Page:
Kampala, Uganda | XINHUA | Formal events recognizing Japan’s surrender in World War II took place throughout Europe this weekend, but in America, celebrations were muted.
Still, U.S. vets spoke out, while pundits and historians looked ahead to a future with more international cooperation and detente.
“When word came that the Allies had won the war, the prisoners dropped to their knees and wept,” former POW Michael Hurst told NBC news Friday.
On local time Aug. 14, 1945 — 75 years ago — U.S. President Harry Truman announced to the country by radio that the once mighty Empire of Japan had agreed to unconditionally surrender.
In the United States, the event is officially celebrated on Sept. 2, although many states use the second Monday in August, which this year fell on Aug. 10. Other states, such as Arizona, celebrate V-J Day on Aug. 14 or Aug. 15, when Truman delivered his speech, according to a Friday article in local SignalsAZ newspaper.
The inconsistent date is one problem for the event’s lack of attention in the United States.
In addition, “there’s no return of veterans to the battlefields, as with D-Day celebrations in France. No gathering of national leaders,” NBC said Friday, nothing that “V-J Day, as the anniversary of the allied victory over Japan is called, receives far less attention than Victory in Europe, or VE Day, on May 8.”
Ironically, V-J Day actually represents the end of WWII, and the end of Japanese brutalization of Americans and Chinese alike.
Of the 27,465 Americans captured by the Japanese, 11,107 died, according to the National World War II Museum, as compared to only 1.2 percent of American POW’s held by the Nazi’s in Europe.
“We had people who lost their mind and went hysteric,” said Robert Rosenthal, now 98, who survived as a Japanese POW after being captured.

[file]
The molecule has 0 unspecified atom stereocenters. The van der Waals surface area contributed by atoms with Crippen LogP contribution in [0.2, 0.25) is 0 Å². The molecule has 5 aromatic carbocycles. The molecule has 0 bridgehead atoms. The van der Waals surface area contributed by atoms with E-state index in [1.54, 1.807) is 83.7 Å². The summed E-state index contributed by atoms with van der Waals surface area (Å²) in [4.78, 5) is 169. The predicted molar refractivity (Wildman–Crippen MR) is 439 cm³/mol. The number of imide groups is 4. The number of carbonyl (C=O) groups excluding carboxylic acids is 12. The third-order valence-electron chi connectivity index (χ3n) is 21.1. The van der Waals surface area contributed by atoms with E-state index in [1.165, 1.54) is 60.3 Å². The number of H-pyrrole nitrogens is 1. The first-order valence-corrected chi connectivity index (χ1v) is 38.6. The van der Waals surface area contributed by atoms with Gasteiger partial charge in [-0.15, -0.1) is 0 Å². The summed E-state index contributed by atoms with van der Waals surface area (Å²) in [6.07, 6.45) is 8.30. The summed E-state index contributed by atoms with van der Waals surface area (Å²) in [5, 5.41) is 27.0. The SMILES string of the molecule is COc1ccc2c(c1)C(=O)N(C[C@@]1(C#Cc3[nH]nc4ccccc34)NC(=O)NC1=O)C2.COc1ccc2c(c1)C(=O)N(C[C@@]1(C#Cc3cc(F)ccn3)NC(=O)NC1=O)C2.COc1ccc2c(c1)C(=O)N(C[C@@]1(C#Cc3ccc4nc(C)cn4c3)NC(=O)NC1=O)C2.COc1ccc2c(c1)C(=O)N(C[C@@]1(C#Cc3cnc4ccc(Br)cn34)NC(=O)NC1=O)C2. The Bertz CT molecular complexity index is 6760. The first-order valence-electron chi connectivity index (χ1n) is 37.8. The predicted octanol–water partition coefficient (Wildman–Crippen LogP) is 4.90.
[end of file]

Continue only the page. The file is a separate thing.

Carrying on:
“It was a hellhole; people were dying left and right. The only duty was to bury 100 men a day,” he told NBC News Friday.
On Saturday, the official V-J Day in the United Kingdom, millions of citizens observed a two-minute silence, listened to a compelling memorial speech by Prince Charles, and an emotional, first-hand description of V-J Day by the Queen herself, honoring the 75th anniversary of Japan’s surrender.
That surrender triggered wild, jubilant celebrations across the globe, especially in America where an iconic photo went viral across the globe of a U.S. Navy sailor kissing a woman on Times Square in New York City.
Seemingly forgotten in these times was the intense cooperation and camaraderie forged between Chinese and American military leaders, well-documented by numerous historians.
The late historian John Yee, a former member of the legendary Flying Tigers in WWII, represented that connection as a lieutenant serving under the command of U.S. Gen. Claire Lee Chennault.
Yee, a Chinese-American and Denver history professor, passed last April. He was vocal in his demands for Japan to officially apologize for atrocities committed against Chinese civilians during the war, and even penned a personal letter to Japanese Prime Minister Shinzo Abe in 2015.
More than 30 million soldiers and civilians were killed in the Pacific theater during the war, compared with the 15 million-20 million killed in Europe, the National WWII Museum said.
And, most importantly, in the face of the COVID-19 pandemic, pundits wonder why the cooperation and detente that stopped a common enemy in 1945, cannot occur in 2020.
“We missed a golden opportunity to cooperate with the good people of China and in our shared struggle, bring our nations closer together,” said former Capitol Hill policy advisor David Richardson on Sunday.
“We live under a government that didn’t tell the truth to its people about the virus, and in fact blamed the virus on China,” he added.
Stewart King, a college history professor and U.S. State Department officer during the Reagan Administration, agreed with Richardson.
“U.S.-China cooperation on zoonotic viruses was quite effective, until the current administration pulled us out of the project about the time the SARS-CoV-2 virus was breaking out,” King told Xinhua.
“Hopefully, a new administration will be able to renew international scientific cooperation, and we can beat this one and the next one too,” he said Sunday.
“We are all hoping for cooperation between these two great countries in the future,” Richardson echoed.